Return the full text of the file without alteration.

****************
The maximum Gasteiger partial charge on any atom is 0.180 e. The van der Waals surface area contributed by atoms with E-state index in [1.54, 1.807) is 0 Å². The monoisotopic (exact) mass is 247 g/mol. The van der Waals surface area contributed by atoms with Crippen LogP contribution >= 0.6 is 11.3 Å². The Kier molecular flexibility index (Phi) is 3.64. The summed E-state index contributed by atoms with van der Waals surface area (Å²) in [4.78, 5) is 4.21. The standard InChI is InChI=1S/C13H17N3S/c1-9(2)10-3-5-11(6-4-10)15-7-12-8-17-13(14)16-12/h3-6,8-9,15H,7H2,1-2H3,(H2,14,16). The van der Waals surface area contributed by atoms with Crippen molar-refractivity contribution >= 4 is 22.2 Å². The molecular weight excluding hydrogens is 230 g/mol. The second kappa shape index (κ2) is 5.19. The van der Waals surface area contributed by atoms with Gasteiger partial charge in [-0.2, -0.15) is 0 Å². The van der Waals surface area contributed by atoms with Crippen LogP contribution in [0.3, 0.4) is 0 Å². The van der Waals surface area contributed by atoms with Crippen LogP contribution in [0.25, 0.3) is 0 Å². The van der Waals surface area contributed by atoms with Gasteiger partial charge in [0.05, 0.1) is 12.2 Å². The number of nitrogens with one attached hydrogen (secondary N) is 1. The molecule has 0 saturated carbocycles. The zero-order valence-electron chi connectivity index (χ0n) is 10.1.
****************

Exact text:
The maximum Gasteiger partial charge on any atom is 0.180 e. The van der Waals surface area contributed by atoms with E-state index in [1.54, 1.807) is 0 Å². The monoisotopic (exact) mass is 247 g/mol. The van der Waals surface area contributed by atoms with Crippen LogP contribution >= 0.6 is 11.3 Å². The Kier molecular flexibility index (Phi) is 3.64. The summed E-state index contributed by atoms with van der Waals surface area (Å²) in [4.78, 5) is 4.21. The standard InChI is InChI=1S/C13H17N3S/c1-9(2)10-3-5-11(6-4-10)15-7-12-8-17-13(14)16-12/h3-6,8-9,15H,7H2,1-2H3,(H2,14,16). The van der Waals surface area contributed by atoms with Crippen molar-refractivity contribution >= 4 is 22.2 Å². The molecular weight excluding hydrogens is 230 g/mol. The second kappa shape index (κ2) is 5.19. The van der Waals surface area contributed by atoms with Gasteiger partial charge in [-0.2, -0.15) is 0 Å². The van der Waals surface area contributed by atoms with Crippen LogP contribution in [0.3, 0.4) is 0 Å². The van der Waals surface area contributed by atoms with Crippen LogP contribution in [0.25, 0.3) is 0 Å². The van der Waals surface area contributed by atoms with Gasteiger partial charge in [0.05, 0.1) is 12.2 Å². The number of nitrogens with one attached hydrogen (secondary N) is 1. The molecule has 0 saturated carbocycles. The zero-order valence-electron chi connectivity index (χ0n) is 10.1.